Rochdale - History
The Salvation Army first commenced its work in the town of Rochdale in 1878. They took over the local Theatre for four Sundays, but after the third they were not allowed the use of it any longer due to the damage that had been caused by those in attendance!
They moved to the Wash House and continued from there. After three changes of leadership, Captain Polly Perkins and Lieutenant Marion Smith closed the work down - in 1878! The converts joined with the 'Everybody's Mission'. Eventually the members of the mission appealed to General William Booth to open up the work of The Salvation Army in Rochdale again, and if he did so, the members of the mission would become Salvationists and stand by the Army.
So it was on Sunday 12th March 1882 The Salvation Army 'opened fire' in Rochdale. The first premises, or 'Citadel', was the Old Rink on Castlemere Street. This spacious building was packed night after night with many experiencing conversion.
It was not all plain sailing, for the Army met with opposition from the 'Skeleton Army' whose purpose was to disrupt and destroy the gatherings of those who had come to listen to the preaching of the Gospel.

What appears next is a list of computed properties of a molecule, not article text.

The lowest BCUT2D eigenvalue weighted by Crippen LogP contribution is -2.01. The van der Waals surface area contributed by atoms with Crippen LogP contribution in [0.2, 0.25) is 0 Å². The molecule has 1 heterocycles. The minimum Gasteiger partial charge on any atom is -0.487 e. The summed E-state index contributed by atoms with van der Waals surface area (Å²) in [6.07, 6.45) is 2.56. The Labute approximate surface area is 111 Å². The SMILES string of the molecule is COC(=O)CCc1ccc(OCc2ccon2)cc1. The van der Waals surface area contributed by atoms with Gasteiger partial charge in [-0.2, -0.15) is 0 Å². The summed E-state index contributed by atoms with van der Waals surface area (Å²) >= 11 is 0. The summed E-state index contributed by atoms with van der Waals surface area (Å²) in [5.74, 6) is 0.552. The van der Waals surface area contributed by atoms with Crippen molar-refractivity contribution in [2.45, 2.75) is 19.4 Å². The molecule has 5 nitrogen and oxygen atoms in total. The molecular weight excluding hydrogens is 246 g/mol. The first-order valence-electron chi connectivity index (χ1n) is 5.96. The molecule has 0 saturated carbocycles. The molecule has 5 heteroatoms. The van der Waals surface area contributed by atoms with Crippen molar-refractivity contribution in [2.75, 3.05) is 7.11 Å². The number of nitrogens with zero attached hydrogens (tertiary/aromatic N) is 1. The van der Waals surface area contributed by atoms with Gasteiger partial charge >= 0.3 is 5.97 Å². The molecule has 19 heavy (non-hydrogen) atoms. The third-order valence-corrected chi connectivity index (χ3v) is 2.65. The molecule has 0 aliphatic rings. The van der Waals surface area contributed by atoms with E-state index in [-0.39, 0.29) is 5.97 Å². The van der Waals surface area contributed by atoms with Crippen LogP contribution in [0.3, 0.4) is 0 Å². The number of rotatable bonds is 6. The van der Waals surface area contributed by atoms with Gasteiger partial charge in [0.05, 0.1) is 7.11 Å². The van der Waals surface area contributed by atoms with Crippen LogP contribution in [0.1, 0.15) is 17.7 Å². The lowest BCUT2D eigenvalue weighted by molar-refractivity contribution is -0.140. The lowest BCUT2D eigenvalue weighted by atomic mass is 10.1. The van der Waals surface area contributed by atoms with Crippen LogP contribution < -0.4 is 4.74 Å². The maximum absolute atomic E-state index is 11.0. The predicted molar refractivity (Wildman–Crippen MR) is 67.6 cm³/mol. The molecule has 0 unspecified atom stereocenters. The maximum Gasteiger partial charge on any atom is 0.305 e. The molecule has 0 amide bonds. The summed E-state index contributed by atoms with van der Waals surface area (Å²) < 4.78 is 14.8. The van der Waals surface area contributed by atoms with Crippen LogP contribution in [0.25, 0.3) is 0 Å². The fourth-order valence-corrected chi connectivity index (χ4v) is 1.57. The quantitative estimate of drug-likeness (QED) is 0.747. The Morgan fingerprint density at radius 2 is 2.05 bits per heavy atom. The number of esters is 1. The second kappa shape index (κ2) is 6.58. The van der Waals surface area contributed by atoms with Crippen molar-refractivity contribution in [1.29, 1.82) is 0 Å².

In 1892, a new Citadel was opened in Lord Street, which today is Newgate. A fortress like building it remained on the present site until 1989. The condition of the fortress was such that a new Citadel had to be built. In January 1993 - The Salvation Army & Bradbury Trust Community Centre opened the doors of the purpsoe built centre. For over 100 years the work of The Army has been directed from the same location in town, making it a well known local landmark.
Did you know ...
That the Founder of The Salvation Army was General William Booth.
General Booth visited Rochdale on three occassions. On his first visit in 1901 he was given hospitatlity at the home of the Reverend Thomas Champness at Castleton House. It was whilst the General was there that a fire broke out and the fire service had to be called to deal with the incident.
Apparently soot had gathered in one of the chimneys and had ignited - thus causing the fire which was dealt with, with great 'promptitude'!